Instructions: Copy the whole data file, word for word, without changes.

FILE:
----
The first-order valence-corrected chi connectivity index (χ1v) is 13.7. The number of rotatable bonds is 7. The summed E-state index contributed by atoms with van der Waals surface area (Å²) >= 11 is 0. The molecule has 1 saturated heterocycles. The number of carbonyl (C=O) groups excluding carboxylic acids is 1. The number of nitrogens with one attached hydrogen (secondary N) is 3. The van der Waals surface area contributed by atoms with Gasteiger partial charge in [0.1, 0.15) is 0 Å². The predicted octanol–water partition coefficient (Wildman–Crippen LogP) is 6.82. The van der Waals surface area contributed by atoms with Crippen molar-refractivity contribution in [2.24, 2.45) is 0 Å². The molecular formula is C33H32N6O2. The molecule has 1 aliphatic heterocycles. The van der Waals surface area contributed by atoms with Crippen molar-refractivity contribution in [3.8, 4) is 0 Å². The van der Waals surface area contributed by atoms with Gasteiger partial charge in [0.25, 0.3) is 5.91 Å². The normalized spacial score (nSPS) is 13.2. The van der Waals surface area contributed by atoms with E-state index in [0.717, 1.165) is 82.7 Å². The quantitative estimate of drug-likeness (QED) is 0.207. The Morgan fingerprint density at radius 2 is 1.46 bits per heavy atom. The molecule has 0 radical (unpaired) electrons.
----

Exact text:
The first-order valence-corrected chi connectivity index (χ1v) is 13.7. The number of rotatable bonds is 7. The summed E-state index contributed by atoms with van der Waals surface area (Å²) >= 11 is 0. The molecule has 1 saturated heterocycles. The number of carbonyl (C=O) groups excluding carboxylic acids is 1. The number of nitrogens with one attached hydrogen (secondary N) is 3. The van der Waals surface area contributed by atoms with Gasteiger partial charge in [0.1, 0.15) is 0 Å². The predicted octanol–water partition coefficient (Wildman–Crippen LogP) is 6.82. The van der Waals surface area contributed by atoms with Crippen molar-refractivity contribution in [2.24, 2.45) is 0 Å². The molecular formula is C33H32N6O2. The molecule has 1 aliphatic heterocycles. The van der Waals surface area contributed by atoms with Crippen molar-refractivity contribution in [3.8, 4) is 0 Å². The van der Waals surface area contributed by atoms with Gasteiger partial charge in [0.25, 0.3) is 5.91 Å². The normalized spacial score (nSPS) is 13.2. The van der Waals surface area contributed by atoms with E-state index in [0.717, 1.165) is 82.7 Å². The quantitative estimate of drug-likeness (QED) is 0.207. The Morgan fingerprint density at radius 2 is 1.46 bits per heavy atom. The molecule has 0 radical (unpaired) electrons.